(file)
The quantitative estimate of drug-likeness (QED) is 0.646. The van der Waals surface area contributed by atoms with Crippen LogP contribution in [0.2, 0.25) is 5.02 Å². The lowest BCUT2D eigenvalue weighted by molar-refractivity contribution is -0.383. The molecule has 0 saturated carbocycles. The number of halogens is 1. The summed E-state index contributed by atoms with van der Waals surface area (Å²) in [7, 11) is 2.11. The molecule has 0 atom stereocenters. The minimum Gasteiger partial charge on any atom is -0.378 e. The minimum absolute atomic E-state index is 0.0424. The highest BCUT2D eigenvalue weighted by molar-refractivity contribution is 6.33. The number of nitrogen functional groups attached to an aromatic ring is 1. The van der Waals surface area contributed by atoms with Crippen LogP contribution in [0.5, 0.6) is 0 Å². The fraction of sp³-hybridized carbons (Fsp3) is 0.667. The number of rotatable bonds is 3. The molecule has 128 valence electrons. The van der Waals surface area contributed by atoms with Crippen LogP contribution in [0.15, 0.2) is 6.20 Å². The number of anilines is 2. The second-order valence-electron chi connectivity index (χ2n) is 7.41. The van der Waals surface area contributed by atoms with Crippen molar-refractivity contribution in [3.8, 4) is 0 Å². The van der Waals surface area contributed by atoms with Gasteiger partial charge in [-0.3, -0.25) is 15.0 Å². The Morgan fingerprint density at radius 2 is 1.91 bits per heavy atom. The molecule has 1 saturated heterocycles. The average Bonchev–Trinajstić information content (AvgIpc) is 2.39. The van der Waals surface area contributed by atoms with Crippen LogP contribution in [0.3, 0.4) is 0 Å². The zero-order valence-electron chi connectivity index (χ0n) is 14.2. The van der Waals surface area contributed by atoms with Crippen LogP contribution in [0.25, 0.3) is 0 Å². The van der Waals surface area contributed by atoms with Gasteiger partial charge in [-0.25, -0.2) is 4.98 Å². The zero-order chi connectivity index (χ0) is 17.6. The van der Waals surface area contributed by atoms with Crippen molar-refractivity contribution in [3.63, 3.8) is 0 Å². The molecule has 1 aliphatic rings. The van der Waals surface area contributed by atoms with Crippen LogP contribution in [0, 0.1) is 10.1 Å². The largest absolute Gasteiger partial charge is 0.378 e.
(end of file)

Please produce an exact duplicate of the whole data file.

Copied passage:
The quantitative estimate of drug-likeness (QED) is 0.646. The van der Waals surface area contributed by atoms with Crippen LogP contribution in [0.2, 0.25) is 5.02 Å². The lowest BCUT2D eigenvalue weighted by molar-refractivity contribution is -0.383. The molecule has 0 saturated carbocycles. The number of halogens is 1. The summed E-state index contributed by atoms with van der Waals surface area (Å²) in [7, 11) is 2.11. The molecule has 0 atom stereocenters. The minimum Gasteiger partial charge on any atom is -0.378 e. The minimum absolute atomic E-state index is 0.0424. The highest BCUT2D eigenvalue weighted by molar-refractivity contribution is 6.33. The number of nitrogen functional groups attached to an aromatic ring is 1. The van der Waals surface area contributed by atoms with Crippen LogP contribution in [0.5, 0.6) is 0 Å². The fraction of sp³-hybridized carbons (Fsp3) is 0.667. The number of rotatable bonds is 3. The molecule has 128 valence electrons. The van der Waals surface area contributed by atoms with Crippen LogP contribution in [0.15, 0.2) is 6.20 Å². The number of anilines is 2. The second-order valence-electron chi connectivity index (χ2n) is 7.41. The van der Waals surface area contributed by atoms with Crippen molar-refractivity contribution in [3.8, 4) is 0 Å². The van der Waals surface area contributed by atoms with Gasteiger partial charge in [-0.3, -0.25) is 15.0 Å². The Morgan fingerprint density at radius 2 is 1.91 bits per heavy atom. The molecule has 1 saturated heterocycles. The average Bonchev–Trinajstić information content (AvgIpc) is 2.39. The van der Waals surface area contributed by atoms with Crippen LogP contribution in [0.3, 0.4) is 0 Å². The zero-order valence-electron chi connectivity index (χ0n) is 14.2. The van der Waals surface area contributed by atoms with Crippen LogP contribution in [0.25, 0.3) is 0 Å². The van der Waals surface area contributed by atoms with Gasteiger partial charge in [-0.25, -0.2) is 4.98 Å². The zero-order chi connectivity index (χ0) is 17.6. The van der Waals surface area contributed by atoms with Crippen molar-refractivity contribution in [3.63, 3.8) is 0 Å². The molecule has 1 aliphatic rings. The van der Waals surface area contributed by atoms with Crippen LogP contribution in [0, 0.1) is 10.1 Å². The largest absolute Gasteiger partial charge is 0.378 e.